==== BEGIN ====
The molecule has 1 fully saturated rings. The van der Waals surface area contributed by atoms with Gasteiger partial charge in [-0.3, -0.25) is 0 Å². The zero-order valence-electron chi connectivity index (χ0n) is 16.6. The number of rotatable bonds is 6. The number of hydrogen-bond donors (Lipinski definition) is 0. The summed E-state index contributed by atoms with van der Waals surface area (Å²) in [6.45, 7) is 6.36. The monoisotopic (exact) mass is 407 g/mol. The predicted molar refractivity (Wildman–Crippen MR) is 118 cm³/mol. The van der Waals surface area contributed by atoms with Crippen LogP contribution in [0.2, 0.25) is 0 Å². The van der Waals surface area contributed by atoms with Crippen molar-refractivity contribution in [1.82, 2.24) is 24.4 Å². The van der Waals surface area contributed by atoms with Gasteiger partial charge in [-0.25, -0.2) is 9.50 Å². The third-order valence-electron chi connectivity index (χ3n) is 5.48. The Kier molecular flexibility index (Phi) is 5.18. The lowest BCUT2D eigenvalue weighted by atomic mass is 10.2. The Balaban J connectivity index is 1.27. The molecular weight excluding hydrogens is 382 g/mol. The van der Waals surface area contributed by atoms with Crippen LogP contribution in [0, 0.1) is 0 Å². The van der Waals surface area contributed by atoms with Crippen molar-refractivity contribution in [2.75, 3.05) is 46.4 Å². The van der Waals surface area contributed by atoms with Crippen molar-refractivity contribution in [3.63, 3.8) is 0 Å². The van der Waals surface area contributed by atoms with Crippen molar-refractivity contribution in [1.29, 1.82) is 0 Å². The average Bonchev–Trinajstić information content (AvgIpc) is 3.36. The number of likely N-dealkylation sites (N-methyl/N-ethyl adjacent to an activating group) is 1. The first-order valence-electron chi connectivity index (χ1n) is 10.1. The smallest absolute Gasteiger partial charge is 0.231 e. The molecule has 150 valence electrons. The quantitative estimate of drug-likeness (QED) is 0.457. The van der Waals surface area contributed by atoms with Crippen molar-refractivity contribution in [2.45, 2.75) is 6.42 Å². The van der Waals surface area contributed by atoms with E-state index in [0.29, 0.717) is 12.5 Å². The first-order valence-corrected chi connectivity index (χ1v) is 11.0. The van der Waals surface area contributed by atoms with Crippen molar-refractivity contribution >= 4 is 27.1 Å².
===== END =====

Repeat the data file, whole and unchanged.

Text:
The molecule has 1 fully saturated rings. The van der Waals surface area contributed by atoms with Gasteiger partial charge in [-0.3, -0.25) is 0 Å². The zero-order valence-electron chi connectivity index (χ0n) is 16.6. The number of rotatable bonds is 6. The number of hydrogen-bond donors (Lipinski definition) is 0. The summed E-state index contributed by atoms with van der Waals surface area (Å²) in [6.45, 7) is 6.36. The monoisotopic (exact) mass is 407 g/mol. The predicted molar refractivity (Wildman–Crippen MR) is 118 cm³/mol. The van der Waals surface area contributed by atoms with Crippen LogP contribution in [0.2, 0.25) is 0 Å². The van der Waals surface area contributed by atoms with Crippen molar-refractivity contribution in [1.82, 2.24) is 24.4 Å². The van der Waals surface area contributed by atoms with Gasteiger partial charge in [-0.25, -0.2) is 9.50 Å². The third-order valence-electron chi connectivity index (χ3n) is 5.48. The Kier molecular flexibility index (Phi) is 5.18. The lowest BCUT2D eigenvalue weighted by atomic mass is 10.2. The Balaban J connectivity index is 1.27. The molecular weight excluding hydrogens is 382 g/mol. The van der Waals surface area contributed by atoms with Crippen LogP contribution in [0, 0.1) is 0 Å². The van der Waals surface area contributed by atoms with Crippen molar-refractivity contribution in [2.75, 3.05) is 46.4 Å². The van der Waals surface area contributed by atoms with Crippen molar-refractivity contribution in [3.63, 3.8) is 0 Å². The van der Waals surface area contributed by atoms with Crippen molar-refractivity contribution in [1.29, 1.82) is 0 Å². The average Bonchev–Trinajstić information content (AvgIpc) is 3.36. The number of likely N-dealkylation sites (N-methyl/N-ethyl adjacent to an activating group) is 1. The first-order valence-electron chi connectivity index (χ1n) is 10.1. The smallest absolute Gasteiger partial charge is 0.231 e. The molecule has 150 valence electrons. The quantitative estimate of drug-likeness (QED) is 0.457. The van der Waals surface area contributed by atoms with Crippen molar-refractivity contribution in [2.45, 2.75) is 6.42 Å². The van der Waals surface area contributed by atoms with E-state index in [0.29, 0.717) is 12.5 Å². The first-order valence-corrected chi connectivity index (χ1v) is 11.0. The van der Waals surface area contributed by atoms with Crippen molar-refractivity contribution >= 4 is 27.1 Å².